Jeffrey LewisPaul Nitze, 1907-2004

The New York Times and Washington Post have excellent obituaries that capture Nitze’s good and bad qualities.

Decorum inhibits candor, however. Nitze’s role in slandering Paul Warnke, during Warnke’s confirmation hearing for Director of the Arms Control and Disarmament Agency is an unseemly moment that defined Nitze for a great many of his colleagues. To their credit, both the Times and the Post faithfully record the ugly incident.

A more balanced view of Nitze’s accomplishments, some undeniably great, can be found in a review of Nitze’s memoir, From Hiroshima to Glasnost: At the Center of Decision (Grove Weidenfeld, 1989), by Michael Krepon of the Stimson Center.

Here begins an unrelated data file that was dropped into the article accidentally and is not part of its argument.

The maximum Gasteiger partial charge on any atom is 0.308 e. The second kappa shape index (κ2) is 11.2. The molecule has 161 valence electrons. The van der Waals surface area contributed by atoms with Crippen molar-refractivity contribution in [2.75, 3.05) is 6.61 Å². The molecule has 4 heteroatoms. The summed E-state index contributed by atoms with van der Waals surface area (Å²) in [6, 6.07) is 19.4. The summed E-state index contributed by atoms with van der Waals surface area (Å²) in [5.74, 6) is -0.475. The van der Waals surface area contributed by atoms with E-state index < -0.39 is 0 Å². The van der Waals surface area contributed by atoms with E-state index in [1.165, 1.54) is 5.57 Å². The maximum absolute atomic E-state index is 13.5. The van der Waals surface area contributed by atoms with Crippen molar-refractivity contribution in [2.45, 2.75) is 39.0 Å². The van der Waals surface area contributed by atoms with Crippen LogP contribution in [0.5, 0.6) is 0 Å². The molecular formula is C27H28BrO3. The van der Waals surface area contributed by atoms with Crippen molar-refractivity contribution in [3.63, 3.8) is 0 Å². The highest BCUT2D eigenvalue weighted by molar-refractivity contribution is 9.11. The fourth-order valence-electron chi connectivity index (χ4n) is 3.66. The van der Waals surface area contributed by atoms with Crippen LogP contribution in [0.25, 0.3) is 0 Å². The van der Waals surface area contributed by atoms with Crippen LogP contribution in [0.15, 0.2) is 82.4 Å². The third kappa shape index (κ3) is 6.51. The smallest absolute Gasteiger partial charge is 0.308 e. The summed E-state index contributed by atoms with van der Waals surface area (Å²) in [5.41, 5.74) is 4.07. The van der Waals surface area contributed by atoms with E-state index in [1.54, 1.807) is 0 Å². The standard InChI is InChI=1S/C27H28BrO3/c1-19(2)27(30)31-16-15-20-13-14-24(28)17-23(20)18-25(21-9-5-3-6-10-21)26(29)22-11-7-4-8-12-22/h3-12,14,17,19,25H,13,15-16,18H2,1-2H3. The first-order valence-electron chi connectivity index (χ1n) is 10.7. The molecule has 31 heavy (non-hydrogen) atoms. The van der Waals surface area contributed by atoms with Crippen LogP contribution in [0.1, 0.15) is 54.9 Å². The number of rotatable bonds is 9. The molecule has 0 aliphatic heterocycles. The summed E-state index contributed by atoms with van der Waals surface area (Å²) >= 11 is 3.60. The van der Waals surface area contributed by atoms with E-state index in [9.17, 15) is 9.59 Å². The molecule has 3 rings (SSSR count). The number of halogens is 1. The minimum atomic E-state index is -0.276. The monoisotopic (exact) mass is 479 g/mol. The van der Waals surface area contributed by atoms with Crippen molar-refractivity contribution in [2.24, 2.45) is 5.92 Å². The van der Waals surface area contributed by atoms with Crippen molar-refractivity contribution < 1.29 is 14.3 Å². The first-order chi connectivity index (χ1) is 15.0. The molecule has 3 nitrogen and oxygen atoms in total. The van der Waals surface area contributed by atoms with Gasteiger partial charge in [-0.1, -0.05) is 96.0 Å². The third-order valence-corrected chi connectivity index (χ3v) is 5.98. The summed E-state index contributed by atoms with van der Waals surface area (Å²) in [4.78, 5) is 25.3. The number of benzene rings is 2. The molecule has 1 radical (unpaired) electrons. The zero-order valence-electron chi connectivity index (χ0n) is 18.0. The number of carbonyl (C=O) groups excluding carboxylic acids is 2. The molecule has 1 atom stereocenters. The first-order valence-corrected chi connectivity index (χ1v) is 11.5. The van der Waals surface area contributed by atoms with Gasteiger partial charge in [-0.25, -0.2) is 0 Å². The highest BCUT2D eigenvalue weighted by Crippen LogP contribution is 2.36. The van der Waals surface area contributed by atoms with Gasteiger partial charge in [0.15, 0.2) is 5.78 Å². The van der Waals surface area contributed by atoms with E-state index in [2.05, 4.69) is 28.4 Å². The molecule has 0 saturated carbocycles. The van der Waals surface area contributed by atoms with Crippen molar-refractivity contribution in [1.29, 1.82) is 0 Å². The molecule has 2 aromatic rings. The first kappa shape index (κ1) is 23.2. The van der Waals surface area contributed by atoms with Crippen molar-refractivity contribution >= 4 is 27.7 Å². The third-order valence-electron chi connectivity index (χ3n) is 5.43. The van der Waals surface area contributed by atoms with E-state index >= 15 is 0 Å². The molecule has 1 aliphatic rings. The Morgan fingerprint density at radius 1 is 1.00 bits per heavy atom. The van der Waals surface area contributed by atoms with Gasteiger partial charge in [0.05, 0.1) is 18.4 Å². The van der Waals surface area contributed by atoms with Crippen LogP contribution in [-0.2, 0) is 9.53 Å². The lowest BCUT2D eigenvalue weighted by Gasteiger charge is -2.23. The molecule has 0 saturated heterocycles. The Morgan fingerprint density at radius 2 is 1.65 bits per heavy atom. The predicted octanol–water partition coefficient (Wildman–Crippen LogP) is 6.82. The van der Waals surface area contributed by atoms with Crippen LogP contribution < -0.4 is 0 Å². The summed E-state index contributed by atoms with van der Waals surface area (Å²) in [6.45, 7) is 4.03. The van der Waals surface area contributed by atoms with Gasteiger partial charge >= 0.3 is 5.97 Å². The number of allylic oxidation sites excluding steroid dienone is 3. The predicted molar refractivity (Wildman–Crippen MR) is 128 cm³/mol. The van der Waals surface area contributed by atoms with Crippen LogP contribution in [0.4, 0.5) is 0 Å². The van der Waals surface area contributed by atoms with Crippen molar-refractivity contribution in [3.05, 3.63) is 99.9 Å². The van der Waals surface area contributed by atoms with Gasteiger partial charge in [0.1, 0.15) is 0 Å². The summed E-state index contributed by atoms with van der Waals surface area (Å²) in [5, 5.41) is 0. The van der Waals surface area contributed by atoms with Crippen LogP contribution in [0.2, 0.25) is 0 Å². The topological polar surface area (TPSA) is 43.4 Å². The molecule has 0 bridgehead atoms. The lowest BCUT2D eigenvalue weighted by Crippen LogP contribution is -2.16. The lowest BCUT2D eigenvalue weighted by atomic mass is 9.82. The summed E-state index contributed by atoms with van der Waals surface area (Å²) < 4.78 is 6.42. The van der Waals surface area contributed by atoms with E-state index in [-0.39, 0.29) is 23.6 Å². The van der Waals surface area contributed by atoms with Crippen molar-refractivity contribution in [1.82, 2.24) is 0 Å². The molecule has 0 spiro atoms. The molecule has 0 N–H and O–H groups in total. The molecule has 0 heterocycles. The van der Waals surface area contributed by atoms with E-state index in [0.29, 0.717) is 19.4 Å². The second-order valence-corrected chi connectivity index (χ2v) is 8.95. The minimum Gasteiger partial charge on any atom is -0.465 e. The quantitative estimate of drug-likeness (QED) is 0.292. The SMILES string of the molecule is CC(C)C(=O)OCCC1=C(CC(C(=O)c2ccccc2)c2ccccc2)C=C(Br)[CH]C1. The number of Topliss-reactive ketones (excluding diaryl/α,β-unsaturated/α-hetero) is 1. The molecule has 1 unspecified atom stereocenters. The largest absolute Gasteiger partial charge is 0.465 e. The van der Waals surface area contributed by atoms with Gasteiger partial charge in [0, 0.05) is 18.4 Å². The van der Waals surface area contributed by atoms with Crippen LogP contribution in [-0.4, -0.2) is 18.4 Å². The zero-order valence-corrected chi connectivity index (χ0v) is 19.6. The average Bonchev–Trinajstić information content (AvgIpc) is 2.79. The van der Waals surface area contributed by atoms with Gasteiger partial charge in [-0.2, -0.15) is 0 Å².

Strobe Talbott’s biography, Master of the Game (Knopf, 1989), is also insightful, but perhaps too long for the casual reader. Stanley Hoffman’s review of Game (“Hawk in the Woods,” The New Republic 200:5, January 30, 1989, pp.31-36) captures the essence of Talbott’s argument in a couple of pages.